With a less than two weeks left until graduation, reality has started to set in. Soon, Oglethorpe will not only be my university: it will be my alma mater.
As a senior, everything from conversations with nostalgic friends to commencement updates constantly remind me that this formal departure from my second home is imminent. That being said, I find myself reflecting on not only my Oglethorpe experience, but the parts of OU that I have not yet experienced.
During a discussion in my senior psychology class the idea came up to create an Oglethorpe bucket list—a list of things that every Petrel must do before the long-awaited graduation day. I’ve asked OU students and alumni to submit items to the bucket list, and compiled them below. So Petrels, next time you’re looking for a good Ogle-adventure, why not scratch a few things off “OUr” bucket list?
- Walk around campus at night and discover how breathtaking Oglethorpe looks after dark
- Pull an all-nighter in the 24 Hour Room
- Have a picnic, play Frisbee, or just enjoy the weather on the quad with some friends
- Enjoy telescope night on the roof of the library
- Sunbathe with some friends at the baseball stadium when no one else is there
- Run through the sprinklers on the quad
- Go to lunch at that one restaurant you’ve been meaning to try ever since you got to Oglethorpe
- Watch a meteor shower from the Traer courtyard or soccer field
- Take MARTA downtown and explore the city—no plan, no destination, just a free afternoon and sense of adventure
- Visit all the Atlanta hotspots (i.e. World of Coke, CNN, Piedmont Park, Georgia Aquarium, Rocky Horror Picture Show, High Museum, etc.)
- Try to take a picture of the Ogle-turkey, Ogle-kitty, Fratcoon, or whatever animal is roaming the campus at the time
- Show your support: go to an Oglethorpe play, cheer on the Petrels at a sporting event, go to Greek Sing, visit the Oglethorpe University Museum of Art
- Be an active member or participant of something
- Drive to Buford Highway and try a new food that you’ve never heard of and cannot pronounce
- Have a mini photo shoot in Little 5 Points
- Be adventurous. Go white water rafting on the Chattahoochee River, skydive, rock climb at Atlanta Rocks, etc.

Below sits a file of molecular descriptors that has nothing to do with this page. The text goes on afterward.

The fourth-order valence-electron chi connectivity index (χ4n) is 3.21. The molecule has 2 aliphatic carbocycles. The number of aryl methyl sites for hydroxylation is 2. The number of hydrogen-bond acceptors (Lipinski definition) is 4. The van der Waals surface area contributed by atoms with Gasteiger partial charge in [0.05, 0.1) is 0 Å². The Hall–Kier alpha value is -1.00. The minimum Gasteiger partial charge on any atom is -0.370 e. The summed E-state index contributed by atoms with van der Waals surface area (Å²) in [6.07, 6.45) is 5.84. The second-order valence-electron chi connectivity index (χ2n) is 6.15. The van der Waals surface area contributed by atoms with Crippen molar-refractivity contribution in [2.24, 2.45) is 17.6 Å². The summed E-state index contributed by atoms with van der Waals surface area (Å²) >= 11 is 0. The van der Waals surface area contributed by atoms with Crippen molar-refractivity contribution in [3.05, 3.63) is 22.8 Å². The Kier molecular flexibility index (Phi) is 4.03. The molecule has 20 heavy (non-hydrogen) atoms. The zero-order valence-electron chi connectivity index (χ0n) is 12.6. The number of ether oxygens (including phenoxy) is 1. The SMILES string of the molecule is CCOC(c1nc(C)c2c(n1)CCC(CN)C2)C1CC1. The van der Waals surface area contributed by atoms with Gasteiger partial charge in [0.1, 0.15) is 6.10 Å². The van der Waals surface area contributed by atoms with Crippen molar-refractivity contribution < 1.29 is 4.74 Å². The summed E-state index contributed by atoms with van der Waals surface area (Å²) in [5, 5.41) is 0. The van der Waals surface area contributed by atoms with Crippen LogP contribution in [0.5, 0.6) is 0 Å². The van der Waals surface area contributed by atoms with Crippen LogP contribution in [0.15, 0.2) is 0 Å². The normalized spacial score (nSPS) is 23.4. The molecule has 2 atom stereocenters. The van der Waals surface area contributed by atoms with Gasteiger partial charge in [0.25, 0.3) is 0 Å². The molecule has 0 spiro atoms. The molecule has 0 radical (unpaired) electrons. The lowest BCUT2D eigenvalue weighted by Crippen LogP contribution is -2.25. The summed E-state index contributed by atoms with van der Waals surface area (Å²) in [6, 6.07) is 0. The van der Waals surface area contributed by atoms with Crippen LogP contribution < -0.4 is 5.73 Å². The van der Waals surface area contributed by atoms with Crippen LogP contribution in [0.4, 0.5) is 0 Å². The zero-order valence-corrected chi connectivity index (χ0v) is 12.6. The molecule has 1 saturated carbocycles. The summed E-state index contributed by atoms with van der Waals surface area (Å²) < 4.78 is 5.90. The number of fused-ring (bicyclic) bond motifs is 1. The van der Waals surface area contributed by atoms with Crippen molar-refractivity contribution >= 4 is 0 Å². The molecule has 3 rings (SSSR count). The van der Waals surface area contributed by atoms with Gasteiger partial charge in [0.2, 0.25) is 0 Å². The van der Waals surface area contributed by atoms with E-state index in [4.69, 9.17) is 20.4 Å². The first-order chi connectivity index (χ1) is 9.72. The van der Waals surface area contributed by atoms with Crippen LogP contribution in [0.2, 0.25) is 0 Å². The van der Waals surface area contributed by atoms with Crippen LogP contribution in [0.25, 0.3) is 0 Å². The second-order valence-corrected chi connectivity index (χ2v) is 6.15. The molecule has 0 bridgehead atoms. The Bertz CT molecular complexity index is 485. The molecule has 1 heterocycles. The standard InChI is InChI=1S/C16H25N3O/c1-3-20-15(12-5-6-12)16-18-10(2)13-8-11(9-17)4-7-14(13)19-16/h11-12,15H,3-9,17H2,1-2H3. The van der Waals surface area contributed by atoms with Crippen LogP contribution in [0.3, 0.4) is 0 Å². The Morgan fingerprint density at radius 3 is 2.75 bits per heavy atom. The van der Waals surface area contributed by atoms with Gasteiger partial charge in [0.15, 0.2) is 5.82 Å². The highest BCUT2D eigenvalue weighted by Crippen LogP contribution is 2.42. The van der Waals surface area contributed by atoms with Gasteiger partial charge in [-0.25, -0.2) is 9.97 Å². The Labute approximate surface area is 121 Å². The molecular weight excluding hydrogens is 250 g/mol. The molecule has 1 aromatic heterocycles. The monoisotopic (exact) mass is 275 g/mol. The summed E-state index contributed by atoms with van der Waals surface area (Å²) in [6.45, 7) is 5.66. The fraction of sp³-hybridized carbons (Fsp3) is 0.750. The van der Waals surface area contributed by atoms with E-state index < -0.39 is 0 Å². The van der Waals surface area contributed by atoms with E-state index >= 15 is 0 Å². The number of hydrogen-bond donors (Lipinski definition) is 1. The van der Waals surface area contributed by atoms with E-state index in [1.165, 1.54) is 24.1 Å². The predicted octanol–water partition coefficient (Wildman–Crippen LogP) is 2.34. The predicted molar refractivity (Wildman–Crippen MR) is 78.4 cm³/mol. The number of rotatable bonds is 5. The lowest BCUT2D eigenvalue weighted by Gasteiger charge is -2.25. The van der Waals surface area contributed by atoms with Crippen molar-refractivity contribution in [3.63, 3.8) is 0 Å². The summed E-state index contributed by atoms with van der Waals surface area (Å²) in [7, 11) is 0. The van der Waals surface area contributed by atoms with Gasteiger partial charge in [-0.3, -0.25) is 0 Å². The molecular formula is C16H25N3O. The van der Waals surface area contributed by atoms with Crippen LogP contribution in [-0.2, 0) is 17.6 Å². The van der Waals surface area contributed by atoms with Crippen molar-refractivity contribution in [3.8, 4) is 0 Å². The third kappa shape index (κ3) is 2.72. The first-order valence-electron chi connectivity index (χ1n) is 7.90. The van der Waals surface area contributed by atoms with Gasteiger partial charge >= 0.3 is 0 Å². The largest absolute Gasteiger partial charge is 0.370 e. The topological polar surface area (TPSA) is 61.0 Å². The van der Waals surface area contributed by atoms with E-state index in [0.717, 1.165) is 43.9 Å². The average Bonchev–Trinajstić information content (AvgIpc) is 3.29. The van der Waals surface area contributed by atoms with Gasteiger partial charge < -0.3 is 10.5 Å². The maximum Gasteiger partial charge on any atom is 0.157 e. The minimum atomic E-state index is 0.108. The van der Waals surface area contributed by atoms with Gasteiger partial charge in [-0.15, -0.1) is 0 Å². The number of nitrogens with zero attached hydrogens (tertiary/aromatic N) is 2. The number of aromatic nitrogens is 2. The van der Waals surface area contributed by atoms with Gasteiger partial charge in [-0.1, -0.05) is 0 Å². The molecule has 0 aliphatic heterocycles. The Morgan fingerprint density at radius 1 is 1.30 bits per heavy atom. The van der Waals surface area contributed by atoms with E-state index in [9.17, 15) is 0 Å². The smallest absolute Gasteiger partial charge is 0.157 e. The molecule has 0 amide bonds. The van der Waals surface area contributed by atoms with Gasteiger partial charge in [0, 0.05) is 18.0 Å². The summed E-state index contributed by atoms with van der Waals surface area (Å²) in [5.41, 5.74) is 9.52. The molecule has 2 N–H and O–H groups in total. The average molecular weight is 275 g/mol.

- Be in a campus publication
- Climb a tree on campus
- Take a road trip with a friend and spend the night in a new city
- Count how many Oglethorpe T-shirts you have…I promise it will be more than you thought
And don’t forget, there’s always Alumni Weekend to finish checking off the list! So, what would YOU add to the list?
Thank you to the contributors of this list: Katie Goddard, Tori Lloyd, Justin Sabree, Betsy Rosillo, Rieddhi Shah, Christian Hartnett, Joshua Steltzer, Morgan Coffey, Marisa Manuel, Dr. Zinner’s History and Systems class.
Through my internship with Pegasus Creative, Oglethorpe’s student communications agency, I recently had the opportunity to attend Real World PR, an annual conference held by the Public Relations Society of America (Georgia chapter) for students interested in public relations.
As I waited for the conference to begin, I chatted with a group of students who had traveled more than 12 hours to attend. Fortunately, being in Atlanta afforded me this, and many similar opportunities, without an exhausting commute. When the other students attending began listing their majors, all fell under the communications umbrella. I was the lone psychology major. I questioned, how does that fit into the PR world? But, as the conference progressed, I began to learn that my major was just one of many angles to my own story I could share to promote my skills and attributes.
The keynote speaker at the conference was Jodie Charlop, an executive coach. She described her seemingly disjointed career path, but went on to explain the common themes in her repertoire of experiences. She encouraged us to work on weaving together our many experiences to create a story—our own story.
Similar to Charlop, my own resume reflects my exploration into what I should do in life and for a living. I have been a circulation assistant in a library, worked as a resident assistant, interned at a consulting company, and currently work with international students at EF (Education First) and in Oglethorpe’s Career Services office in addition to interning at Pegasus. Needless to say, with the exception of my current internship as the Public Relations Specialist at Pegasus Creative, the rest of my resume does not exactly fit the PR mold.
I began to understand how relevant Charlop’s talk was to me and my challenge. Throughout the rest of the day, as I began to attend more sessions, I began to think how I could use my major and variety of experiences as ways to stand out and be memorable.
During a session about PR niches and myths, PR professionals from companies like Moe’s and Children’s Health Care of Atlanta spoke about their stories and experience in PR. When asked about their backgrounds, all stated that they were undergrads in communications, with the exception of one, another psychology major. It was then I realized I was not an odd man out after all. The point of the breakfast presentation began to sink in. PR is about how a company is presented, and as aspiring PR professionals, we can utilize the same strategies when presenting ourselves. We only need to tell our story in a compelling way.